It’s also worth noting that a couple of the biggest losers slashed their newspaper spend a bit drastically. 

Smart brands know it’s wise not to treat newspapers as a Cinderella medium (and in the case of some media commentators, gleefully anticipate their demise in the same way they were sure about Brexit and Trump).

There is a wealth of evidence in IPA Effectiveness case studies to demonstrate a healthy return on advertising investment for many of the big retail names in previous years.

Peter Field’s analysis of the IPA Databank shows that adding newsbrands to a campaign is highly effective in creating longer-term business effects such as profitability, customer acquisition and loyalty as well as delivering increased sales.

Similarly, meta-analysis by Benchmarketing shows that adding print newsbrands to the media mix in the retail category improves overall campaign revenue return on investment (RROI) by a factor of 2.8.

We can demonstrate that Christmas ads in newsbrands attract and keep the reader’s attention. We can prove that Christmas ads deliver more eye-balls, for longer, than at other times of the year. And we can prove that the quality environment of digital newsbrands means that your ad is more likely to be visible and actually viewed than on non-newsbrand sites.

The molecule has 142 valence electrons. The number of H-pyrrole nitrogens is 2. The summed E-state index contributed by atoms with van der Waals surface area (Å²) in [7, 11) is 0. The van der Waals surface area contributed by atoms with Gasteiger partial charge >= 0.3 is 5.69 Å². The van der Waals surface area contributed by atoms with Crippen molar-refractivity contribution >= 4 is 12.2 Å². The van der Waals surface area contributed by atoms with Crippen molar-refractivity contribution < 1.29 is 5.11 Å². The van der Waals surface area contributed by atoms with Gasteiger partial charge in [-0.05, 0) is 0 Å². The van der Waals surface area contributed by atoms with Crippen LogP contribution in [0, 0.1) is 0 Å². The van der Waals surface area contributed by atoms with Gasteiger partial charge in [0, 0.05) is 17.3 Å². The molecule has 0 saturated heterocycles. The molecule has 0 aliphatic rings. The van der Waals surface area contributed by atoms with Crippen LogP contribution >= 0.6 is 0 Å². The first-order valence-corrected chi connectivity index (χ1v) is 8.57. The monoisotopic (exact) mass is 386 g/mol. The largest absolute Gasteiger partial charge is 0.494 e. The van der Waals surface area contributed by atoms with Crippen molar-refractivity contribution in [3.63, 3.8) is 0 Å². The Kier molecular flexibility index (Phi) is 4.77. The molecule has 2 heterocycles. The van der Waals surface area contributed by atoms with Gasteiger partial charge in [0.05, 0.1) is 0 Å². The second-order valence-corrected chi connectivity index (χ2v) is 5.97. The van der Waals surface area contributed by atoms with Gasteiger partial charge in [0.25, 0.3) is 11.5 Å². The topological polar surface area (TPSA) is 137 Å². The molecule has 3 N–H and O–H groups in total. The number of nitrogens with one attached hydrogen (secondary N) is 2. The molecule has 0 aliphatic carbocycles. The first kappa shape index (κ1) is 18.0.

Eye-tracking specialists Lumen tested a wide range of print and online newsbrand ads in December 2016, to see who won Christmas in the newspapers. They monitored which were noticed, what most interested people and how long they spent looking at the ads.

They found that people spend longer reading their newspapers around Christmas – and that includes the ads. Total viewing time for print and digital newsbrand ads increased by 36% in December – that’s over 100,000 hours more than pre-December.

People love the magic of Christmas, but most need to deliver the best Christmas they can for their families and friends within a defined budget. They need to keep an eye on prices and value (pun intended) as they seek the best quality they can afford. So they are prepared to invest time in newspaper advertising, in order to aid their choices, provided the creative is clear and attractive.